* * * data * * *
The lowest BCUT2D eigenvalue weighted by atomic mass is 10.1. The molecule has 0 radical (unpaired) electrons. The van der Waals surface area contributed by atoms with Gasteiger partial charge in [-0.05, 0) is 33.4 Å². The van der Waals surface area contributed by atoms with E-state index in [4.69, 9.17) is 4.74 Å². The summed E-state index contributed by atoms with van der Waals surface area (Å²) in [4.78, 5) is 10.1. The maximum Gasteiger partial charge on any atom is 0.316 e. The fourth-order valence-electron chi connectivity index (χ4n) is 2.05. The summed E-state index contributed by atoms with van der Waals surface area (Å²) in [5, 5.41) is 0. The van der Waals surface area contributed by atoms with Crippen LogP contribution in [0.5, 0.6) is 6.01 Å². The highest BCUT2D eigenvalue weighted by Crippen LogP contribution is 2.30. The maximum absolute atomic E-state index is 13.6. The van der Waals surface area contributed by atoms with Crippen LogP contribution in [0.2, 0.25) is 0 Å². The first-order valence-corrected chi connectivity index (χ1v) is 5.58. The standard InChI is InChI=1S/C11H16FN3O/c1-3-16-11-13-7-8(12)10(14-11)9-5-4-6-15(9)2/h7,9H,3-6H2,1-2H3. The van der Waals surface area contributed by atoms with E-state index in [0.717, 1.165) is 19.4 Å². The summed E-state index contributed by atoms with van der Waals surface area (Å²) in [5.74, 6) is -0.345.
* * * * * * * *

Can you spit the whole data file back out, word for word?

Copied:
The lowest BCUT2D eigenvalue weighted by atomic mass is 10.1. The molecule has 0 radical (unpaired) electrons. The van der Waals surface area contributed by atoms with Gasteiger partial charge in [-0.05, 0) is 33.4 Å². The van der Waals surface area contributed by atoms with E-state index in [4.69, 9.17) is 4.74 Å². The summed E-state index contributed by atoms with van der Waals surface area (Å²) in [4.78, 5) is 10.1. The maximum Gasteiger partial charge on any atom is 0.316 e. The fourth-order valence-electron chi connectivity index (χ4n) is 2.05. The summed E-state index contributed by atoms with van der Waals surface area (Å²) in [5, 5.41) is 0. The van der Waals surface area contributed by atoms with Crippen LogP contribution in [0.5, 0.6) is 6.01 Å². The highest BCUT2D eigenvalue weighted by Crippen LogP contribution is 2.30. The maximum absolute atomic E-state index is 13.6. The van der Waals surface area contributed by atoms with Crippen LogP contribution in [0.2, 0.25) is 0 Å². The first-order valence-corrected chi connectivity index (χ1v) is 5.58. The standard InChI is InChI=1S/C11H16FN3O/c1-3-16-11-13-7-8(12)10(14-11)9-5-4-6-15(9)2/h7,9H,3-6H2,1-2H3. The van der Waals surface area contributed by atoms with E-state index in [0.717, 1.165) is 19.4 Å². The summed E-state index contributed by atoms with van der Waals surface area (Å²) in [5.74, 6) is -0.345.